I was on my way here to post a link to a guest blog I wrote about "Must-Read" fantasy books, when I ran smack-dab into a couple of highly relevant pieces on, essentially, the problems of genre. Jo Walton wrote a great post on SF's problematic aspects as a genre, which I thought was well-done and brought up a number of points about how we both categorize and stigmatize stories. I no sooner read that than I saw Cat Valente's long excoriation of steampunk on her blog. Both are strongly-argued discourses on the problems in the definition and application of the bundles of tropes and ideas that constitute a delineated genre classification.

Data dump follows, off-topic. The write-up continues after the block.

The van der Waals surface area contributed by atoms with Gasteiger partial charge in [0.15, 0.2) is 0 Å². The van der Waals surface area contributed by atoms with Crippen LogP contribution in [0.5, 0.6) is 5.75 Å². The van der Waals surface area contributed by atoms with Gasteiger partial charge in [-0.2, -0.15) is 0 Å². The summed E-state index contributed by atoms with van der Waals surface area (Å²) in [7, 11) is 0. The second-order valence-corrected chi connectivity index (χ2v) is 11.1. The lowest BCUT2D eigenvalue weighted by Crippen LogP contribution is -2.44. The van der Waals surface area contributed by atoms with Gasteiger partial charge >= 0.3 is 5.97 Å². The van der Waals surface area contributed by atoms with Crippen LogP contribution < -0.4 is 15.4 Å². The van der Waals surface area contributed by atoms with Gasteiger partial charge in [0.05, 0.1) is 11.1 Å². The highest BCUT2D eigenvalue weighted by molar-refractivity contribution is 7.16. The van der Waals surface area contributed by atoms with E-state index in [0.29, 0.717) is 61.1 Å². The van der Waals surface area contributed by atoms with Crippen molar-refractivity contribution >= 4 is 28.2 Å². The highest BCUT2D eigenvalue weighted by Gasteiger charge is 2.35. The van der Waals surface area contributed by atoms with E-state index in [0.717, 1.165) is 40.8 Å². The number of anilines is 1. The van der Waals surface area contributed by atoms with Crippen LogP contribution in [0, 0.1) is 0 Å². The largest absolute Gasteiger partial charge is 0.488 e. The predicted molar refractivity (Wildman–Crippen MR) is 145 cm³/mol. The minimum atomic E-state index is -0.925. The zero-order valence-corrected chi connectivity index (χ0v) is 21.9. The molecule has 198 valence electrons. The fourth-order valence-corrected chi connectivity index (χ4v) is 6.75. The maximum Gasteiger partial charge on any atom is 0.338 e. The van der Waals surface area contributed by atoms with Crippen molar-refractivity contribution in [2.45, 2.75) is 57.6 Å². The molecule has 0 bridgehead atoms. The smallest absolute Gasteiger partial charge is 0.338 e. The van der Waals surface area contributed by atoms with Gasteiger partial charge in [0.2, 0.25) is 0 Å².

They are also both noteworthy for the way that they show the effect of sociality on genre. The nigh-inextricability of SF/spec fic/fantastika from the socio-cultural trends and practices of the moment comes to the forefront in both pieces, albeit in different ways. Walton argues that SF is a sponge that is sensitive to the world around it. Valente takes steampunk to task for being too much about the social and the aesthetic, and not enough about the writing or the stories. While coming from different angles, both pieces trenchently take apart commonly-reproduced assumptions about genre. Which I find to be edifying, as discussions like these push me to look more critically at my own writing.